Military courts are Article I courts, creatures of Congressional legislation, as distinguished from Article III courts which are creatures of the Constitution. Military courts have limited jurisdiction and do not possess the broad authority granted to Article III courts.
In 2006, the Department of Homeland Security commenced removal proceedings against Denedo based on his court-martial conviction. To avoid deportation, he decided to challenge his conviction, even though it had been final for eight years. He filed a writ of coram nobis (a power to correct a previous error) with the intermediate military court, alleging that his defense counsel had been ineffective. He claimed his counsel erroneously assured him that if he was convicted at a special court-martial, he would not be deported. The intermediate military court denied relief. On appeal, CAAF held that military courts have jurisdiction to issue a writ of coram nobis and remanded the case to the intermediate court to determine whether Denedo’s claim had merit. CAAF issued this ruling even though there is no express statutory authority granting coram nobis power to military courts in such circumstances. Furthermore, the UCMJ, which is a federal law, provides that after appellate review, as occurred in Denedo’s case, a court-martial judgment is “final and conclusive” and “binding upon all departments, courts, agencies, and officers of the United States.” In other words, the law provided that the case was final. It can be inferred that CAAF viewed Denedo as a sympathetic figure and stretched the law to throw him a lifeline.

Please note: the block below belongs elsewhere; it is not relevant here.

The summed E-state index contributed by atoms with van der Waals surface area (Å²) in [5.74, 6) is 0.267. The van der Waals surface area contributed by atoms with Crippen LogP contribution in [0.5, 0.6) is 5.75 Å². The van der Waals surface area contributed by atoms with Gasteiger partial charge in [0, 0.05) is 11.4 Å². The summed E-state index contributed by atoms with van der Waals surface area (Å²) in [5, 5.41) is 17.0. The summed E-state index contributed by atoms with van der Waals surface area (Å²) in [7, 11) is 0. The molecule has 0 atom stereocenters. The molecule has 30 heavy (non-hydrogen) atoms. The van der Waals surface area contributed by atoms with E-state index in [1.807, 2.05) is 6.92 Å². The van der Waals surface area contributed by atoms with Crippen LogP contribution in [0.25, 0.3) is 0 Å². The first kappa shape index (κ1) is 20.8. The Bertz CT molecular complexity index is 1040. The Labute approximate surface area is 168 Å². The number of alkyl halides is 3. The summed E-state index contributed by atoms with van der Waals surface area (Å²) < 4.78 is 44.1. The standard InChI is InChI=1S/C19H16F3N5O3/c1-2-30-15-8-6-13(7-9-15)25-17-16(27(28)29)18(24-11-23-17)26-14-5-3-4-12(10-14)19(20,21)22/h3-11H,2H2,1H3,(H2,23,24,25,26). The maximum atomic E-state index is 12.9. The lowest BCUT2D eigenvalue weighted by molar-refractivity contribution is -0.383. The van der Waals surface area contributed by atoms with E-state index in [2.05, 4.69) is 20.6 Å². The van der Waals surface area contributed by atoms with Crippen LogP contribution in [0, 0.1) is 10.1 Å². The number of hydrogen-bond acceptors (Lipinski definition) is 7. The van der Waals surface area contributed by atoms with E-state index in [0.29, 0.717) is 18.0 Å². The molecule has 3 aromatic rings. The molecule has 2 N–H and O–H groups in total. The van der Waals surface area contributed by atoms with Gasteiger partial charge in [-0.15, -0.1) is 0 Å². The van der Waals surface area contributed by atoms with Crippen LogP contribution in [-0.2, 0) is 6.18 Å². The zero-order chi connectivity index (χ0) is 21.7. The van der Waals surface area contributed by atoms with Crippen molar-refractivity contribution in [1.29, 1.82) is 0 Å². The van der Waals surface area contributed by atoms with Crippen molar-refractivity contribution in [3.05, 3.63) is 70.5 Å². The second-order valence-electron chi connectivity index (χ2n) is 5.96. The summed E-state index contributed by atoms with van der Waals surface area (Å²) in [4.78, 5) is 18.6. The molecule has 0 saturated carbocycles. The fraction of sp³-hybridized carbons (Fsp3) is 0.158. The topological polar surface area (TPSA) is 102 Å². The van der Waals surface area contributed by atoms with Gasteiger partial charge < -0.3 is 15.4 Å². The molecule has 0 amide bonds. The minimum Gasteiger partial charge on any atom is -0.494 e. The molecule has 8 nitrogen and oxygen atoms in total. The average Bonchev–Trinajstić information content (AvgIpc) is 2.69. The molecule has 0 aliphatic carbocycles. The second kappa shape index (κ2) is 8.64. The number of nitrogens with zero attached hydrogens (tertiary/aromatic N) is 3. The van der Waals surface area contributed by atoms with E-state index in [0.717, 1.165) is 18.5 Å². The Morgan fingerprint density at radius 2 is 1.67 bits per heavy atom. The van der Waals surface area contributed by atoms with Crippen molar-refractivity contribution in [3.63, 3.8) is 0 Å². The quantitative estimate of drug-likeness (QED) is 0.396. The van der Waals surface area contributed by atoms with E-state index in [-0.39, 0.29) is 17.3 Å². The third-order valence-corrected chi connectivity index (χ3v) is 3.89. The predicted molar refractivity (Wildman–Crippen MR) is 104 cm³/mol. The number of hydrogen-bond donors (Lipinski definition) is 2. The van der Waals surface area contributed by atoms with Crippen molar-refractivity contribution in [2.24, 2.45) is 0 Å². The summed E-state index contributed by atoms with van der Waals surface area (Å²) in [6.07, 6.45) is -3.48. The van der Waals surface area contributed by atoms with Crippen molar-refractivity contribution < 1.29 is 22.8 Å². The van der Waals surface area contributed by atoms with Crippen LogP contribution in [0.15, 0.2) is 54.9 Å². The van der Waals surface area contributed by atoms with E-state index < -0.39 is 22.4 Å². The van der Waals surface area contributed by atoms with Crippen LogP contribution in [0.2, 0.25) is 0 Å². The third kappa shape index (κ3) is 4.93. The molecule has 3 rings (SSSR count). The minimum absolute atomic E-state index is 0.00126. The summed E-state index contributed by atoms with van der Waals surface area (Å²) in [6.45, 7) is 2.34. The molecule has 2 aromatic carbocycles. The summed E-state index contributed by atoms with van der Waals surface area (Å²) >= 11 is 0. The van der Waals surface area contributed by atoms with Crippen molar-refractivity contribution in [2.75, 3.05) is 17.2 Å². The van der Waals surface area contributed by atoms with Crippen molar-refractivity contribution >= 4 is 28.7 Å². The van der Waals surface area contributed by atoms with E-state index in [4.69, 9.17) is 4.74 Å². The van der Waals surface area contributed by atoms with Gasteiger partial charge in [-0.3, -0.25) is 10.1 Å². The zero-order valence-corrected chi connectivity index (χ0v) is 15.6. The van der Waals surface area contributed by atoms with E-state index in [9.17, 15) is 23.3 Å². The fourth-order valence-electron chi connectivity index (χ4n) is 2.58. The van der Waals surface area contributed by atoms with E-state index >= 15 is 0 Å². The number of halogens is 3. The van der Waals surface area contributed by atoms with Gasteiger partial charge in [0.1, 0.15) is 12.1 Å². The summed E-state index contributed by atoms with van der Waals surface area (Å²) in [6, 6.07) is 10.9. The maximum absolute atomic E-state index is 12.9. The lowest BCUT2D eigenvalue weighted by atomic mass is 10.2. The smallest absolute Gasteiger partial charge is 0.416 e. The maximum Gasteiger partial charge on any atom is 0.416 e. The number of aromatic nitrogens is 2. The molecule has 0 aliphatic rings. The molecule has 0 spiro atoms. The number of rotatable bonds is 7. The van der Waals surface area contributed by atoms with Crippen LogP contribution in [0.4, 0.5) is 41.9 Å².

The case moved to the Supreme Court. In a startling 5-4 decision, the Court strained and stretched the law to find that military courts have the power to issue a writ of coram nobis after the case is final. In a spirited dissent, Chief Justice Roberts construed the law strictly and wrote that there is no lawful authority to support the majority’s decision.
So Denedo gets a hearing, his counsel admits that he gave bad advice, and his conviction is reversed. Right? No. Following the Supreme Court’s decision, the Navy conducted a hearing to obtain the testimony of the civilian counsel who allegedly gave the erroneous advice. He testified that he did not tell Denedo he would not be deported based on the court-martial conviction. The intermediate court again denied coram nobis relief. His counsel appealed to CAAF, but he failed to do so within the time limit set forth in CAAF rules. He was twenty-seven days late. CAAF denied a request to suspend the rule and denied a request for reconsideration. Denedo’s conviction remained valid.
The result is that the door is now open for convicted military personnel to challenge their convictions long after they are final. This does not mean the sky is falling, but it reflects that making policy is not within a jurist's job description.
These cases teach two lessons. Jurists should resist making policy decisions to throw lifelines to sympathetic parties. Second, unintended consequences can ruin the best laid plans.